Inoculation and silo-type effects on microbiome, fermentation, and aerobic stability of oats and low-moisture corn silage

Silage production and utilization is an important source of forage in the USA (it represented ~44.2% of the total forage harvested in 2014). Understanding the microbial ecology of silages is critical to identify novel microorganisms for optimal silage making and to prevent the growth of pathogens that compromise the animal and food safety chain. We used next-generation sequencing (NGS) to characterize the silage ecology of oats and the use of silo-bags vs. buckets and the ecology of low-moisture corn silage. Inoculation improved whole-crop corn and oat silage quality because of a shift in the bacterial and fungal community composition during ensiling that favored aerobic stability. Both techniques of silo-types are comparable for characterizing the effect of inoculation on the most basic measurements of silage quality.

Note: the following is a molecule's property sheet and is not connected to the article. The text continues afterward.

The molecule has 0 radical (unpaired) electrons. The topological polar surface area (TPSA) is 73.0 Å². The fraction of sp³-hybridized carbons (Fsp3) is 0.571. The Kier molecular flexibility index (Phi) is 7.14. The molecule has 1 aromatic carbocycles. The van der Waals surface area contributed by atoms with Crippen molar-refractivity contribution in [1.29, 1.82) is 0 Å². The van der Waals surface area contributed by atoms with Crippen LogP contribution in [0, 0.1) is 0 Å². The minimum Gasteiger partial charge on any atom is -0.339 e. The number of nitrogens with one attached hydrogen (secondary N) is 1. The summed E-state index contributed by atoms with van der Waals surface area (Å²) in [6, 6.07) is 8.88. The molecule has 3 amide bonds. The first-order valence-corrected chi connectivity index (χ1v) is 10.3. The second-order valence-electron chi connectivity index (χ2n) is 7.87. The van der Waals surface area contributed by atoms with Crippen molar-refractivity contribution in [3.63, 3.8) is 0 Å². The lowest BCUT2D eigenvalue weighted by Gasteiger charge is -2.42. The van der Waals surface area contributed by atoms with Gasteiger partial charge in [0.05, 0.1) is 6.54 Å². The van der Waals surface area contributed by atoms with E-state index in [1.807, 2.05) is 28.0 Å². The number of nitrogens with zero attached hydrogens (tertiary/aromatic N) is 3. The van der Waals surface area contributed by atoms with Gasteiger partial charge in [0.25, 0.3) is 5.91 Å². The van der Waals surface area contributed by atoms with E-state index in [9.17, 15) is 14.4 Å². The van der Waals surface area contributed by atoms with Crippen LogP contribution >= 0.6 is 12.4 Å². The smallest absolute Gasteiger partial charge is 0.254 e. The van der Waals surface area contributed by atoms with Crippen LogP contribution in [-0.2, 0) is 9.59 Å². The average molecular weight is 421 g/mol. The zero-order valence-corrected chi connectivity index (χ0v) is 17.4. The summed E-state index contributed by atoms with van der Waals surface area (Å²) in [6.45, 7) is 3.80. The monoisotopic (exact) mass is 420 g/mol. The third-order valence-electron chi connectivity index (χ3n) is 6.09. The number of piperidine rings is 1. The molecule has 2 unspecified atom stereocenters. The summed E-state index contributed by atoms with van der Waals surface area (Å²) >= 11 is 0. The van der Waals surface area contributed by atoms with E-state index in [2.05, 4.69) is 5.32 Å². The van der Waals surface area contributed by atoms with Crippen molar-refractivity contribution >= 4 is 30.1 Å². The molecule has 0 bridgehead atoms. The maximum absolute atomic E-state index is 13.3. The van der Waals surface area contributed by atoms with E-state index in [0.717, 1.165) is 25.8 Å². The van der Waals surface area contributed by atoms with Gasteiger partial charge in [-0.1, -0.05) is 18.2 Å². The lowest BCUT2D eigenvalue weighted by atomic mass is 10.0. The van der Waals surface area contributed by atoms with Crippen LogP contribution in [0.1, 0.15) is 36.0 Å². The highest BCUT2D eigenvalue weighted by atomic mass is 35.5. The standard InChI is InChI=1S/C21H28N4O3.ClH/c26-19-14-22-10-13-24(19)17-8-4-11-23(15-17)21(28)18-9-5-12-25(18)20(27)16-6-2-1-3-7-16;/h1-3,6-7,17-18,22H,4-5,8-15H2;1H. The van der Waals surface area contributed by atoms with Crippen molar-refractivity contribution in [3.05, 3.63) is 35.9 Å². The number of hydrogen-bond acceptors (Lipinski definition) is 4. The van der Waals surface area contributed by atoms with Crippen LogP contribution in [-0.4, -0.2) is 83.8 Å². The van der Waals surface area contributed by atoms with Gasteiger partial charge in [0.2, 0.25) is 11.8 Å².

Publications: J. Dairy Sci. 100:1812-1828; J. Dairy Sci. 101:3057-3076.